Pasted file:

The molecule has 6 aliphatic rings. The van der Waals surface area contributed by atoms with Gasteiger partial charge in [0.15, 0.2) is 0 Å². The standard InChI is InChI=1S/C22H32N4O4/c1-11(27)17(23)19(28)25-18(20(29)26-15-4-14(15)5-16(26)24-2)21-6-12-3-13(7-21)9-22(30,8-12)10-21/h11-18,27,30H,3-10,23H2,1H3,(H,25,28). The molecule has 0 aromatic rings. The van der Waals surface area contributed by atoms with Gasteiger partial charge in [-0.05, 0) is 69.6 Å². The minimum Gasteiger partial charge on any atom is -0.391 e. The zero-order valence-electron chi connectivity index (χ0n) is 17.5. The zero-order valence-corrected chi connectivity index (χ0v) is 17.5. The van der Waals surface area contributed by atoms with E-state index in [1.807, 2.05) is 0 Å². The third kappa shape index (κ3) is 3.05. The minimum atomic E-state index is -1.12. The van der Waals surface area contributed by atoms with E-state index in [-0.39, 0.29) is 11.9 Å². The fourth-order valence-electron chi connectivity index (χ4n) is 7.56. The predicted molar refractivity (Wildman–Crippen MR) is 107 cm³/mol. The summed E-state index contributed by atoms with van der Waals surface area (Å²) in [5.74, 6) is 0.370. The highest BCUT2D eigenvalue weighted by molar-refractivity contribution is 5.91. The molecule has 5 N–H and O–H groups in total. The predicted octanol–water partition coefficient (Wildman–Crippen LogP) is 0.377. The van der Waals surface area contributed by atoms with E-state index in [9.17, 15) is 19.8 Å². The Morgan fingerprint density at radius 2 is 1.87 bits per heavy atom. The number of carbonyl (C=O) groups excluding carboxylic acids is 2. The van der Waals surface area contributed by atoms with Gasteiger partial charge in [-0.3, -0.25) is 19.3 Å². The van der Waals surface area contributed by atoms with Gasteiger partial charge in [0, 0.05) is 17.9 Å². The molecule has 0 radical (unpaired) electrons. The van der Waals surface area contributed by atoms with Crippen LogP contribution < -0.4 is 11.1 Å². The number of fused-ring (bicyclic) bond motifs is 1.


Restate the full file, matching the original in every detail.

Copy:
The molecule has 6 aliphatic rings. The van der Waals surface area contributed by atoms with Gasteiger partial charge in [0.15, 0.2) is 0 Å². The standard InChI is InChI=1S/C22H32N4O4/c1-11(27)17(23)19(28)25-18(20(29)26-15-4-14(15)5-16(26)24-2)21-6-12-3-13(7-21)9-22(30,8-12)10-21/h11-18,27,30H,3-10,23H2,1H3,(H,25,28). The molecule has 0 aromatic rings. The van der Waals surface area contributed by atoms with Gasteiger partial charge in [-0.05, 0) is 69.6 Å². The minimum Gasteiger partial charge on any atom is -0.391 e. The zero-order valence-electron chi connectivity index (χ0n) is 17.5. The zero-order valence-corrected chi connectivity index (χ0v) is 17.5. The van der Waals surface area contributed by atoms with E-state index in [1.807, 2.05) is 0 Å². The third kappa shape index (κ3) is 3.05. The minimum atomic E-state index is -1.12. The van der Waals surface area contributed by atoms with E-state index in [-0.39, 0.29) is 11.9 Å². The fourth-order valence-electron chi connectivity index (χ4n) is 7.56. The predicted molar refractivity (Wildman–Crippen MR) is 107 cm³/mol. The summed E-state index contributed by atoms with van der Waals surface area (Å²) in [5.74, 6) is 0.370. The highest BCUT2D eigenvalue weighted by molar-refractivity contribution is 5.91. The molecule has 5 N–H and O–H groups in total. The predicted octanol–water partition coefficient (Wildman–Crippen LogP) is 0.377. The van der Waals surface area contributed by atoms with E-state index in [9.17, 15) is 19.8 Å². The Morgan fingerprint density at radius 2 is 1.87 bits per heavy atom. The number of carbonyl (C=O) groups excluding carboxylic acids is 2. The van der Waals surface area contributed by atoms with Gasteiger partial charge in [-0.3, -0.25) is 19.3 Å². The van der Waals surface area contributed by atoms with Gasteiger partial charge in [0, 0.05) is 17.9 Å². The molecule has 0 radical (unpaired) electrons. The van der Waals surface area contributed by atoms with Crippen LogP contribution < -0.4 is 11.1 Å². The number of fused-ring (bicyclic) bond motifs is 1.